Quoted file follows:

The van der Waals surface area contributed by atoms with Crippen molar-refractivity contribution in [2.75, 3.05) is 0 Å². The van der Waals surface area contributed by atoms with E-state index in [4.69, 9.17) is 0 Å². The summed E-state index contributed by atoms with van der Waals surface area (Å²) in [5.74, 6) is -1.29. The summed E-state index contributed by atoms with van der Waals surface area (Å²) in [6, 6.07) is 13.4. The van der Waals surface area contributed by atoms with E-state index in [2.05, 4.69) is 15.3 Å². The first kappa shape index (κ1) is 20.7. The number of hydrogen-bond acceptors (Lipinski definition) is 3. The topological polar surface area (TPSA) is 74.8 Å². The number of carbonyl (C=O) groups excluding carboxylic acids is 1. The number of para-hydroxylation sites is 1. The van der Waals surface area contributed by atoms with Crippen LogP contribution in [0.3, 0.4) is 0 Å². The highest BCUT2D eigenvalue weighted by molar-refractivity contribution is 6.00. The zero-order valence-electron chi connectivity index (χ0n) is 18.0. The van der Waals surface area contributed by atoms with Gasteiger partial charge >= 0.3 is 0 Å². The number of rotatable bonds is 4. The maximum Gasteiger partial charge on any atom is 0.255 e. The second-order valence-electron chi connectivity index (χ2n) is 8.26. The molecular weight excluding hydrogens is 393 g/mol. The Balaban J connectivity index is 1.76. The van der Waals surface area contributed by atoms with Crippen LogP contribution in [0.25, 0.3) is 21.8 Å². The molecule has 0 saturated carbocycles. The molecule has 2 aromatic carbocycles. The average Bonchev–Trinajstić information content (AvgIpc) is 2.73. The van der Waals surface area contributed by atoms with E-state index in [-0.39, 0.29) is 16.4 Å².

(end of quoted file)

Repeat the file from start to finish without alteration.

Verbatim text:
The van der Waals surface area contributed by atoms with Crippen molar-refractivity contribution in [2.75, 3.05) is 0 Å². The van der Waals surface area contributed by atoms with E-state index in [4.69, 9.17) is 0 Å². The summed E-state index contributed by atoms with van der Waals surface area (Å²) in [5.74, 6) is -1.29. The summed E-state index contributed by atoms with van der Waals surface area (Å²) in [6, 6.07) is 13.4. The van der Waals surface area contributed by atoms with E-state index in [2.05, 4.69) is 15.3 Å². The first kappa shape index (κ1) is 20.7. The number of hydrogen-bond acceptors (Lipinski definition) is 3. The topological polar surface area (TPSA) is 74.8 Å². The number of carbonyl (C=O) groups excluding carboxylic acids is 1. The number of para-hydroxylation sites is 1. The van der Waals surface area contributed by atoms with Crippen LogP contribution in [0.3, 0.4) is 0 Å². The highest BCUT2D eigenvalue weighted by molar-refractivity contribution is 6.00. The zero-order valence-electron chi connectivity index (χ0n) is 18.0. The van der Waals surface area contributed by atoms with Gasteiger partial charge >= 0.3 is 0 Å². The number of rotatable bonds is 4. The maximum Gasteiger partial charge on any atom is 0.255 e. The second-order valence-electron chi connectivity index (χ2n) is 8.26. The molecular weight excluding hydrogens is 393 g/mol. The Balaban J connectivity index is 1.76. The van der Waals surface area contributed by atoms with Crippen LogP contribution in [0.25, 0.3) is 21.8 Å². The molecule has 0 saturated carbocycles. The molecule has 2 aromatic carbocycles. The average Bonchev–Trinajstić information content (AvgIpc) is 2.73. The van der Waals surface area contributed by atoms with E-state index in [-0.39, 0.29) is 16.4 Å².